The Bali bombing commemorations were so desperately sad that I decided to seek out tales of inspiration to balance all the anguish. I didn’t have to look far.
They were all around me, hundreds of them – 88 extended Australian families, all full of heroes.
They are heroes because they had to be.
There is no choice.
Just trying to cope with the losses forced on them makes them so.
I spoke to many of them in Bali in the days leading up to last Friday’s 10th anniversary memorial service.
Some I met at the memorial opposite the old Sari Club in Kuta, others at the morgue in Denpasar’s Sanglah hospital, which had to cope with such chaotic scenes in 2002.
You may think it macabre to go back to such a place, but like me they were drawn to it.
I covered the bombings, and saw some things at the morgue that I never wanted to see and are still difficult to process.
My search for physically brave heroes took me back to a chat I once had with a bloke called Tim Britten, who received Australia’s highest peacetime award.
The Cross of Valour (CV) isn’t handed out lightly.
It’s the civilian equivalent of a VC, outranking all Order of Australia honours.
Britten, then 34, a West Australian policeman, was holidaying in Bali in 2002, taking a break from his duties as a UN peacekeeper in East Timor.
He was walking along a Kuta street when the blasts went off in the two Kuta nightclubs.
He rushed straight to the scene of the terror bombings, fully aware of the dangers he faced.
He and Tasmanian Richard Joyes, who also received a CV, formed an impromptu rescue partnership.
Though wearing only shorts, T-shirts and thongs, they fought flames, intense heat and exploding gas cylinders as they repeatedly entered the Sari Club to pull victims from the wreckage and carry them clear for treatment.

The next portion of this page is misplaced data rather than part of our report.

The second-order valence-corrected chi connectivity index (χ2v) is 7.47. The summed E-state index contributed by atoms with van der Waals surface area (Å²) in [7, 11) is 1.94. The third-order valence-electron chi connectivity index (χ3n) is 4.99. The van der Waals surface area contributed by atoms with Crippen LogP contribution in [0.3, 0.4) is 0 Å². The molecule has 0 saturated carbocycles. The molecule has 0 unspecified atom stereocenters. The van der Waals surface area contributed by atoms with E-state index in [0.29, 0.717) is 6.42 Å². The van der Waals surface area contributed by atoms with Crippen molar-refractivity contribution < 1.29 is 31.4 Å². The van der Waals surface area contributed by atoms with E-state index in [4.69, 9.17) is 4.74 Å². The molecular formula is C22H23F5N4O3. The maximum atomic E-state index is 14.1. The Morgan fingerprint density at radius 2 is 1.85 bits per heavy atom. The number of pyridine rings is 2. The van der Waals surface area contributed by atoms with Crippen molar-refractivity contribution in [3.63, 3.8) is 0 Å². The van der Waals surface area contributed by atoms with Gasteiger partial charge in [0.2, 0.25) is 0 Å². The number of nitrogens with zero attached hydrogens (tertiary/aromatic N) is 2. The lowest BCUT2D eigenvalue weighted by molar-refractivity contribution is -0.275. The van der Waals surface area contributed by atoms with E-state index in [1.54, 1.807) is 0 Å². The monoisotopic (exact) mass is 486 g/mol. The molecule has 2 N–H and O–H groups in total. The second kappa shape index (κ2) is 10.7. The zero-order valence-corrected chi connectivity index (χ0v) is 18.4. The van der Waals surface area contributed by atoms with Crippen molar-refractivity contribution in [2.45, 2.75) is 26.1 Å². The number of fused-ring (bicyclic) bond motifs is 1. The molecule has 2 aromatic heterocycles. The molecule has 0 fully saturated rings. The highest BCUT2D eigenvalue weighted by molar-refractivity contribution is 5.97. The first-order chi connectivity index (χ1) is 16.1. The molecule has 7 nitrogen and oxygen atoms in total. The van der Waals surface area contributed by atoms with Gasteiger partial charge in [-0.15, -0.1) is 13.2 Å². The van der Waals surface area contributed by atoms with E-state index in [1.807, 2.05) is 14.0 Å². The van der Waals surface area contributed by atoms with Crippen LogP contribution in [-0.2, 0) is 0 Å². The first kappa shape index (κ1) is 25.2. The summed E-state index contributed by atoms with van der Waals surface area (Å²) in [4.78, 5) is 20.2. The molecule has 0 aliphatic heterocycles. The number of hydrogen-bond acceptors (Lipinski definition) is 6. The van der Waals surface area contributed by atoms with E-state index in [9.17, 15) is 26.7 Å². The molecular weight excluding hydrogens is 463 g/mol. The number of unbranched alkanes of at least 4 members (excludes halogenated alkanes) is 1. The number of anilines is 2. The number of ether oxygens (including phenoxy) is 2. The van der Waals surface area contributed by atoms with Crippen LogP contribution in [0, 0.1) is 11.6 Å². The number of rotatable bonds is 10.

Senior Constable Britten, who suffered burns to his arms, told me how he was inspired by the World War I Diggers at Gallipoli who sought out their mates in the trenches before an attack so they could go ‘‘over the top’’ together.
His words still ring in my head:
‘‘Australians are not going to leave their mates behind. It’s as simple as that,’’ he said.
‘‘In my opinion the true bravery is seeing people sitting down with horrific injuries who were saying, ‘Don’t take me, take my mate’.
‘‘People who were injured themselves were lifting other people onto trucks to go to hospital.
‘‘It’s the most true Australian form I reckon you’ll get.
‘‘If it was me who was lying there and I thought I was going to die, I’d like to know there were guys who were going to try their hardest to get me out.’’
Tim Britten did not want the word hero anywhere near his name.
Would he do it all again?
‘‘I’d like to think so, but geez, I just hope God doesn’t try and test me again.’’
Those words, that attitude, fill me with hope and inspiration.
My guess is there are many so-called ordinary Australians out there much like Tim Britten.
I don’t want another terrorist attack to bring them to light. It’s a comfort just believing – knowing – they are out there.